The best thing you can try is to get more documentation, even a letter from you, explaining the treatment to get it to go away. Is is STILL there? If it's currently still there, there's nothing you can do. If you can get it to go away with just over the counter medications, he'll have a chance. If he needed a prescription cream, then he meets the requirements for permanent disqualification as having needed more than just over the counter medication.

The reason for this is that we have to vaccinate our military members against Smallpox. If you have any kind of dermatitis you can NOT receive the Smallpox vaccine without risk of a life threatening reaction. It's not that we care about the small spot on his skin, it's that we need to be able to vaccinate him.
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Old 05-24-2017, 09:03 AM
 
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Best of luck to her. If I were here, last-ditch-effort, I'd try the Air Guard. Just go directly to the recruiter (they are located on the guard base) and talk to them honestly about it.

If there's a will, and an opening, there's a way!
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Old 06-05-2017, 07:23 AM
 
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He recently had a complete dermatology work up with patch testing and the dermatologist ruled out any chronic skin conditions. My son did submit a congressional inquiry as a last ditch effort to get closure on a potential Naval career before exploring the other branches. Thanks so much for your advice.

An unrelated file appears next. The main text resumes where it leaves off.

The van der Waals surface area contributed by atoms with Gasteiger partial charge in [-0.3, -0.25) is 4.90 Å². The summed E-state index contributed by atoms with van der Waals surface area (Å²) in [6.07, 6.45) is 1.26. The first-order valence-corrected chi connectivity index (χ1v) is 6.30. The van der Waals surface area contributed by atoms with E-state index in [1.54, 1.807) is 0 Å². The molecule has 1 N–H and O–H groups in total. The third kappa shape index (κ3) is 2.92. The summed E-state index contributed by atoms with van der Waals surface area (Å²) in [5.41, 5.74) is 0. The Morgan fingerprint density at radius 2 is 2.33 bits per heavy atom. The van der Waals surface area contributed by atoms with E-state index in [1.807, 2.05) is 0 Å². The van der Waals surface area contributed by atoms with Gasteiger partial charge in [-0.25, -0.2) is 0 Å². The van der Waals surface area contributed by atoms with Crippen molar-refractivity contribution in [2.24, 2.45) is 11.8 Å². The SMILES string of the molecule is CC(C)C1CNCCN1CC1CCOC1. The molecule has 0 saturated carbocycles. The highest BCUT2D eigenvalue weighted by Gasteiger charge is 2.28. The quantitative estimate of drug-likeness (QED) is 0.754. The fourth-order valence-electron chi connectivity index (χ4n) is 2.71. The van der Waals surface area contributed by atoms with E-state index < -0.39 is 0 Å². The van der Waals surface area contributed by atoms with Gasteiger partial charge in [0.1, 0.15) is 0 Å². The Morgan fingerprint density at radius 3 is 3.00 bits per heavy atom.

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Old 06-05-2017, 08:20 PM
 
Location: San Antonio
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I hate to tell you, but the congressional inquiry will not help. They can only help when regulations are violated or not adhered to. The regulation states HISTORY of those things is a disqualification. It doesn't matter if he's completely all clear now, he has a history of it. That HISTORY of it is grounds for disqualification regardless of current status. I'm so sorry.

The fact that he had it while at MEPS is clearly after his 12th birthday.

The only chance is basically to try to make a case that MEPS was wrong. If MEPS was correct, and it cleared up, there's no chance at this point. If MEPS was WRONG, there's a chance.
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Old 06-17-2017, 01:45 PM
 
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How long does it take to get your disqualified letter mailed out to you
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Old Yesterday, 03:19 PM
 
Location: Yucaipa, California
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Is it more difficult now to get into the military then it was 20 years or so ago ? dmarie123, you give good & sound advice & you don't beat around the bush.
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Old Today, 06:45 AM
 
Location: San Antonio
2,828 posts, read 7,904,457 times
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Steel7, I don't think we've changed with our medical regulations. What has changed is civilian doctors. For example, asthma has always be a DQ under certain circumstances. But, it used to be a rare diagnosis. Now every kid with a cold or a cough gets diagnosed.

Our doctors in the country just label everything.